Independent colleges ‘outperform university subcontractors’

Australia’s private colleges are lumbered with loan fee despite doing better than university partners

March 23, 2019
seesaw

Australia’s independent higher education colleges, whose students incur a 25 per cent fee on their tuition loans, outperform universities’ partner colleges where students do not wear this cost.

New research into colleges’ success in educating “equity” groups – such as indigenous Australians, people with disabilities and those from socio-economically disadvantaged neighbourhoods – has highlighted the unfairness of the fee, which applies to students at independent and foreign colleges but not local universities.

Students taught by organisations that subcontract for universities also avoid the fee.

The report explores non-university providers’ performance in admitting equity students and shepherding them through courses. While some of this information was already available in aggregated form, the researchers obtained customised data to explore equity outcomes in more detail, including at some individual institutions.

On average, independent colleges enrol and retain low socio-economic status students at roughly the same rates as universities’ “third-party” partners. But their success rates – the proportion of subjects passed – are about 10 percentage points higher.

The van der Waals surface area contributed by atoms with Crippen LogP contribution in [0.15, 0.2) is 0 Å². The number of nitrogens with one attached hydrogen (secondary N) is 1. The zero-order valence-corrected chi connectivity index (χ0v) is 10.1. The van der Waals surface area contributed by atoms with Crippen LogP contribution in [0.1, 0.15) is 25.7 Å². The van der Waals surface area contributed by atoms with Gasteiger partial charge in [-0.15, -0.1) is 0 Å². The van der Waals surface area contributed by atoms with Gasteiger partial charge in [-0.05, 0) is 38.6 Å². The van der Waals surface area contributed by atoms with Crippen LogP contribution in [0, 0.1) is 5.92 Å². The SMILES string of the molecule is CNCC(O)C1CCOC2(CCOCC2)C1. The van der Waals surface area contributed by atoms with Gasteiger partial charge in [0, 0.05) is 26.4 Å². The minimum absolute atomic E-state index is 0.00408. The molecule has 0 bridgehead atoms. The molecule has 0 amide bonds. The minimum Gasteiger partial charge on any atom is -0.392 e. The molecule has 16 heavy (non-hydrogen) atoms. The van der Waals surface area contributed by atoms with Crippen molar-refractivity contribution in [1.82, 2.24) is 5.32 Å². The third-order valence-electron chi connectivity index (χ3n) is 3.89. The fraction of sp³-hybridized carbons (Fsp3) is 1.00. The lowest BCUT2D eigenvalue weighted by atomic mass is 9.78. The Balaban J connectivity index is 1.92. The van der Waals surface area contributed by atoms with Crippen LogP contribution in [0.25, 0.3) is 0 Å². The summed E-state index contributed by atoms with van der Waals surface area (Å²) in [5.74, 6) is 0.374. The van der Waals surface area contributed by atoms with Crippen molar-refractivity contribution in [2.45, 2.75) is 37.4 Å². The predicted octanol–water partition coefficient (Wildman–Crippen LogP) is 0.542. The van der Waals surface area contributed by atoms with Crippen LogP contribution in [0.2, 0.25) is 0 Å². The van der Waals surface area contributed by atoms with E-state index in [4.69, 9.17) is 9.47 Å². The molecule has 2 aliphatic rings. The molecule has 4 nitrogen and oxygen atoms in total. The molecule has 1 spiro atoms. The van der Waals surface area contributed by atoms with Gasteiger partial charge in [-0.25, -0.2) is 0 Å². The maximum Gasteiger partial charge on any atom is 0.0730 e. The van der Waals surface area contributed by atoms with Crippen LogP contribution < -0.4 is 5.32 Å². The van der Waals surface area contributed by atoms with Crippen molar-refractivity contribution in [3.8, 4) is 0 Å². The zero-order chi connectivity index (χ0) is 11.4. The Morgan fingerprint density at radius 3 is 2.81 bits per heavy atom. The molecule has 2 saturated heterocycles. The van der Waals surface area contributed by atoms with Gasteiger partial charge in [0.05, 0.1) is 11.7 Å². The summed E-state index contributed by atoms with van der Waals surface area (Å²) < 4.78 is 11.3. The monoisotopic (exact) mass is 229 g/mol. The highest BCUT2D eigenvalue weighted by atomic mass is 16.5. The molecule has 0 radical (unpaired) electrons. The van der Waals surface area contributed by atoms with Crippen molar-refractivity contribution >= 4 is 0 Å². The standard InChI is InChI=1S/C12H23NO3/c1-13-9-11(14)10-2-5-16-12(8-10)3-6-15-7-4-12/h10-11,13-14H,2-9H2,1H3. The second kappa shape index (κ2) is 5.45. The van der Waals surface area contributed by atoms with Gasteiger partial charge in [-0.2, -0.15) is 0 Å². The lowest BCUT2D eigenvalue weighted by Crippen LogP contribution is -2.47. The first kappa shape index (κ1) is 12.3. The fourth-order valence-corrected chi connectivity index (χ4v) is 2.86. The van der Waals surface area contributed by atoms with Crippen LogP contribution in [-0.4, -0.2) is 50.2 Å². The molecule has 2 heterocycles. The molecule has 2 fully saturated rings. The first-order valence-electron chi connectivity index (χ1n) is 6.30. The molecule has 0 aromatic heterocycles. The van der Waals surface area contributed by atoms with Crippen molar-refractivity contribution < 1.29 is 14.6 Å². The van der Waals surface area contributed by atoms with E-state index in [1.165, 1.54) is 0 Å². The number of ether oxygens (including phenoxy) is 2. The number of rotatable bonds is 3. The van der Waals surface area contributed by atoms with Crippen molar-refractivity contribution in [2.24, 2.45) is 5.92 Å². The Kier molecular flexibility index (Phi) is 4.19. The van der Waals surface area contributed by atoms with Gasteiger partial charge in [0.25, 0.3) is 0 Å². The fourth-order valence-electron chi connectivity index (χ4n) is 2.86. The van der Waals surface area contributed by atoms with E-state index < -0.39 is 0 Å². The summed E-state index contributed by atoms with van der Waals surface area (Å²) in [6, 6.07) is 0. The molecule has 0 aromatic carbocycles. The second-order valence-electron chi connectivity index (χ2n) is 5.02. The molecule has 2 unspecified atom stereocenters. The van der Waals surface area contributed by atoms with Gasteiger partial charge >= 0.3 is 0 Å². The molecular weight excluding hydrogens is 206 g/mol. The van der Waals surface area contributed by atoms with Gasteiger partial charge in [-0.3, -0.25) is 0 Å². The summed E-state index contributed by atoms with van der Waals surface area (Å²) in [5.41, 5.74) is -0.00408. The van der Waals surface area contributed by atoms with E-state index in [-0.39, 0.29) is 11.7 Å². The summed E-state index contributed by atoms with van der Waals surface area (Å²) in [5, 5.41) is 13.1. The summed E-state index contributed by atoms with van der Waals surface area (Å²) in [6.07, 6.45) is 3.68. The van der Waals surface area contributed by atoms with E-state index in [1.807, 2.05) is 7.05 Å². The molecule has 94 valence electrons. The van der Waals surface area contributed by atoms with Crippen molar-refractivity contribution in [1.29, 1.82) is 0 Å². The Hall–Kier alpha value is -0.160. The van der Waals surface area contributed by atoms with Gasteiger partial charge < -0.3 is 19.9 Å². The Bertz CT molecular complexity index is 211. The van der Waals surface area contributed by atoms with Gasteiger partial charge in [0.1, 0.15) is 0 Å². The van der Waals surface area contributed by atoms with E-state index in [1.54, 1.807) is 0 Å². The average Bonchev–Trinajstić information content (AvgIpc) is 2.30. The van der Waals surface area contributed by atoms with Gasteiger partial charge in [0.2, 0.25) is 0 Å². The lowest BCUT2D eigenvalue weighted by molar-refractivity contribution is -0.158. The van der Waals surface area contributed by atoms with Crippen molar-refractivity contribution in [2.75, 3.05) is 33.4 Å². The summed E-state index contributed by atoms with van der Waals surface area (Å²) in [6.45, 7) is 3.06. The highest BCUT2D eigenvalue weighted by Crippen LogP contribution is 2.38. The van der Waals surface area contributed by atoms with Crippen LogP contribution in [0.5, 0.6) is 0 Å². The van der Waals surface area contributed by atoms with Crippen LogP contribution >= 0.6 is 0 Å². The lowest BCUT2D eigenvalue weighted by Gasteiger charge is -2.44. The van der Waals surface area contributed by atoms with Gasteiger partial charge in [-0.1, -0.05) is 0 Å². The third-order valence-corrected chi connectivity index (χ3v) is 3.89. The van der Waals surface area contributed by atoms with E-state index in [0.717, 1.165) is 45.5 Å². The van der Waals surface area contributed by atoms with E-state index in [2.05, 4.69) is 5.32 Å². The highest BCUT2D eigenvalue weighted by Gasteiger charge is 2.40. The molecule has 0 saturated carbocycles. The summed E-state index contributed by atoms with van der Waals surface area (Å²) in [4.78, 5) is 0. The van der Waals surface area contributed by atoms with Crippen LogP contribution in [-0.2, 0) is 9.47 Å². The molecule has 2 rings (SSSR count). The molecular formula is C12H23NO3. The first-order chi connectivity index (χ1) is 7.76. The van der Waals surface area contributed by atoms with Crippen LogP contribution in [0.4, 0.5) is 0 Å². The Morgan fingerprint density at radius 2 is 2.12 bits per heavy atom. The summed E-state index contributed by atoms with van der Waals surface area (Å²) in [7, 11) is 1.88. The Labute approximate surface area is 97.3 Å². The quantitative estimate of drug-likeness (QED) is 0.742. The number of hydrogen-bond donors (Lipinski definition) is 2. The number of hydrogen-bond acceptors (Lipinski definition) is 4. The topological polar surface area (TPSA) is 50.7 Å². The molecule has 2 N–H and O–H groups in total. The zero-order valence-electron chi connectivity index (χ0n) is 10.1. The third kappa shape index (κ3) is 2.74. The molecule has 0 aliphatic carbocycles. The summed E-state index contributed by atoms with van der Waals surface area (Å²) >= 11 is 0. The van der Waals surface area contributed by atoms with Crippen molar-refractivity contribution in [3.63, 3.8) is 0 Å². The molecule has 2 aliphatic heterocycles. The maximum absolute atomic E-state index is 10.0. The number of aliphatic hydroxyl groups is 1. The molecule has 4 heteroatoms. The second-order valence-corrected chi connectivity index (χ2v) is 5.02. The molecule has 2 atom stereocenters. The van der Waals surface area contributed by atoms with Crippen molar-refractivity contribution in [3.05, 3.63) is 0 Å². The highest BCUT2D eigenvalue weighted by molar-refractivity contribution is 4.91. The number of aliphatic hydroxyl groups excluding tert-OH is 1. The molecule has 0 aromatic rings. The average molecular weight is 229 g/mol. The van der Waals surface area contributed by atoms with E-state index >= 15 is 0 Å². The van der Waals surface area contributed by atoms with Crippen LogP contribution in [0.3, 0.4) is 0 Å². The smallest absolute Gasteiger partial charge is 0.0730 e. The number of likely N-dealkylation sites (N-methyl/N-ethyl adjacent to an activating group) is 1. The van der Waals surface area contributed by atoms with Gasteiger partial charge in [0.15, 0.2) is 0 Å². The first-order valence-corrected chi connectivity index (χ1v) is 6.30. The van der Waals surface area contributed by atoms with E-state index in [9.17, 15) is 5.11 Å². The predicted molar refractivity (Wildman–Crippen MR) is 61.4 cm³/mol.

Independent colleges also outscore public universities in the government’s student experience survey. Students rate them higher on teaching quality, learner engagement, student support and skills development, although universities are deemed to have better learning resources.

Simon Finn, chief executive of Independent Higher Education Australia, said that the loan fee should be abolished. “Our concern is that governments think that the value of student debt on a loan book is more important than equitable treatment of students,” he said.

The study was led by researchers at Melbourne’s La Trobe University. First author Matt Brett, now with Deakin University, cautioned against reading too much into the average findings given the “huge variation” in the performance of independent colleges.

Data on third-party provision were patchy and difficult to access, he added. “It’s likely that we just haven’t been able to pick up some, which might skew the results,” he said.

Nevertheless, some independent colleges achieved success rates considerably higher than many public universities, let alone their third-party providers. Co-author Naomi Tootell said that the best-performing independents were “all very focused on students”.

“We theorised that they had enough enrolments to have some sense of economies of scale but were still small enough to create a sense of belonging within their student groups and teaching staff,” she said.

Mr Brett said the report offered a “starting point” for policymakers to assess whether the loan fee was justified, and for high-performing colleges to argue why their students should be exempt. “What’s been sorely lacking in these debates is hard evidence,” he said.

The Education Department said that it did not collect data about universities’ third-party arrangements. It said funded institutions rather than subcontracted providers were accountable for the delivery of courses.

The government recently abolished the loan fee for private university students, in a political deal to secure the passage of legislation.

john.ross@timeshighereducation.com

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